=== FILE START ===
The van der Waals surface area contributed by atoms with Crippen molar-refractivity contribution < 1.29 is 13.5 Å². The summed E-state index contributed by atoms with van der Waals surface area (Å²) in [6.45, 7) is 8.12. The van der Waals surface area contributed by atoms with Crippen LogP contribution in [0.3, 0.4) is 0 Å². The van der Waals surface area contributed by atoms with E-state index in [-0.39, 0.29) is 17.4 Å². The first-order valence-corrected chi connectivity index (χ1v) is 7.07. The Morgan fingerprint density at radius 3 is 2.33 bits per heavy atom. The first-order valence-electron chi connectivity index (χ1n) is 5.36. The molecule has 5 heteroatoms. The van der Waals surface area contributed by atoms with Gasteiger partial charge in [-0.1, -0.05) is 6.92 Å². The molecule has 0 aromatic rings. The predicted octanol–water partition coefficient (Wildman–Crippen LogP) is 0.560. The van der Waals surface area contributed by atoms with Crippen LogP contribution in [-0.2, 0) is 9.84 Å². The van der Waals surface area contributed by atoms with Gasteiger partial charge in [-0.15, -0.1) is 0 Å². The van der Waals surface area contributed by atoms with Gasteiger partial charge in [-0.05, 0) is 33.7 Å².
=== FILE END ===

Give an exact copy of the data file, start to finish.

The van der Waals surface area contributed by atoms with Crippen molar-refractivity contribution < 1.29 is 13.5 Å². The summed E-state index contributed by atoms with van der Waals surface area (Å²) in [6.45, 7) is 8.12. The van der Waals surface area contributed by atoms with Crippen LogP contribution in [0.3, 0.4) is 0 Å². The van der Waals surface area contributed by atoms with E-state index in [-0.39, 0.29) is 17.4 Å². The first-order valence-corrected chi connectivity index (χ1v) is 7.07. The Morgan fingerprint density at radius 3 is 2.33 bits per heavy atom. The first-order valence-electron chi connectivity index (χ1n) is 5.36. The molecule has 5 heteroatoms. The van der Waals surface area contributed by atoms with Gasteiger partial charge in [-0.1, -0.05) is 6.92 Å². The molecule has 0 aromatic rings. The predicted octanol–water partition coefficient (Wildman–Crippen LogP) is 0.560. The van der Waals surface area contributed by atoms with Crippen LogP contribution in [-0.2, 0) is 9.84 Å². The van der Waals surface area contributed by atoms with Gasteiger partial charge in [-0.15, -0.1) is 0 Å². The van der Waals surface area contributed by atoms with Gasteiger partial charge in [-0.05, 0) is 33.7 Å².